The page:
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CSS Display and Positioning

Take a look at the block-level elements in the image below:

Block-level elements like these boxes create a block the full width of their parent elements, and they prevent other elements from appearing in the same horizontal space. The boxes in the image above were created with the following CSS:

.boxes { width: 120px; height: 70px; }

and the following HTML:

<div class="boxes"></div> <div class="boxes"></div>

Notice the block-level elements in the image above take up their own line of space and therefore don’t overlap each other. In the browser to the right you can see block-level elements also consistently appear on the left side of the browser. This is the default position for block-level elements.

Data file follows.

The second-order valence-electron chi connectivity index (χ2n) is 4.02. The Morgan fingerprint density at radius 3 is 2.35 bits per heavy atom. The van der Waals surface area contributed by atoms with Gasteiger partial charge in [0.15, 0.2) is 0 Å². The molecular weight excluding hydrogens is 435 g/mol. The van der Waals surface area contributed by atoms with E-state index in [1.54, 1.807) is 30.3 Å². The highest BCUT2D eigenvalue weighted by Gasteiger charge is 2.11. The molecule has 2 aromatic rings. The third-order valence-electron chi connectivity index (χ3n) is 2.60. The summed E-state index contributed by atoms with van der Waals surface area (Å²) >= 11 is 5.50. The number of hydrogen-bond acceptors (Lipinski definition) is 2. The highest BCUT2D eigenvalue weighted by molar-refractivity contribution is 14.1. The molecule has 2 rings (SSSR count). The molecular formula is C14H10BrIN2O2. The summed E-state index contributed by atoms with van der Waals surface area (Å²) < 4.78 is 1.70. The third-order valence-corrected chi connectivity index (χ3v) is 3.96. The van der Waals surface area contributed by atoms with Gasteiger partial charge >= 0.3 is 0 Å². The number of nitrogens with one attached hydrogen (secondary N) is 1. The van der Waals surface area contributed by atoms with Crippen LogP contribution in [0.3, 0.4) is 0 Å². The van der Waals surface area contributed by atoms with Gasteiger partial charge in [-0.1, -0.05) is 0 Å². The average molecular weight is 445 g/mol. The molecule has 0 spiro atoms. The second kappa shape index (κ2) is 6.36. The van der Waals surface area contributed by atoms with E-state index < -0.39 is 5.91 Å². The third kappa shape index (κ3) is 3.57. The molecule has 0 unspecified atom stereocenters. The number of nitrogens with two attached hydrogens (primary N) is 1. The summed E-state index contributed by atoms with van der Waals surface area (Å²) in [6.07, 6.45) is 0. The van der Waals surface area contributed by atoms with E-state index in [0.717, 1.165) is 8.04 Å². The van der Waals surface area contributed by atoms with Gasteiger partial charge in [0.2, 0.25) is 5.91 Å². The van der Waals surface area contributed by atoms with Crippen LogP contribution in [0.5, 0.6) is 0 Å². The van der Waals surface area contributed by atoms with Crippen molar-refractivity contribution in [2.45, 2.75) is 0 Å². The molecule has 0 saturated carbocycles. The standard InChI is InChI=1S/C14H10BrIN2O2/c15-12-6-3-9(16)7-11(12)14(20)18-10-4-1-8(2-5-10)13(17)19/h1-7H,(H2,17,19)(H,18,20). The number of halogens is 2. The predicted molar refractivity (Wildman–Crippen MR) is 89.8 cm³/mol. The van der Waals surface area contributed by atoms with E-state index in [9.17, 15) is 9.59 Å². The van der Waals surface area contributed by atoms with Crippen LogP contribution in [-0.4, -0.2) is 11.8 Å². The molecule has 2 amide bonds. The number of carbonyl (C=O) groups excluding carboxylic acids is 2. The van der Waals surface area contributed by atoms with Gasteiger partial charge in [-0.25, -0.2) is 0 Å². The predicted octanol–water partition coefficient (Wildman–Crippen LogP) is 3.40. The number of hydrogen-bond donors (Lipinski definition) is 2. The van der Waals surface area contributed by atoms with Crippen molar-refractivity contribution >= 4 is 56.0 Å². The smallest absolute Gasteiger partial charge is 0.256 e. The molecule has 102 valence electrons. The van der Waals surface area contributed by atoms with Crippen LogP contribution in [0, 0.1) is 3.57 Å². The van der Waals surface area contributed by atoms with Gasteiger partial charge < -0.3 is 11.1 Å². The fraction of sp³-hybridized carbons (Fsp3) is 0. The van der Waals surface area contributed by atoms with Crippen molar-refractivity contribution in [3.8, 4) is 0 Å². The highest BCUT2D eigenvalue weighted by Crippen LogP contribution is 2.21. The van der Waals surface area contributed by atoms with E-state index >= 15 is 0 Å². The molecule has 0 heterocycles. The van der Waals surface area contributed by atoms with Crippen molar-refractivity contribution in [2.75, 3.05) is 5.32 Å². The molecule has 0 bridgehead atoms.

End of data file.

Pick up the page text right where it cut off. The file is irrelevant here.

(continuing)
The default position of an element can be changed by setting its position property. The position property can take one of four values:

  1. static - the default value (it does not need to be specified)
  2. relative
  3. absolute
  4. fixed

In the next few exercises, you’ll learn about the values in items 2, 3, and 4 above. For now, it’s important to understand that if you favor the default position of an HTML element, you don’t need to set its position property.



In style.css, set the position in .question to static.

Notice that setting position to static does nothing. That’s because static simply refers to the default behavior.

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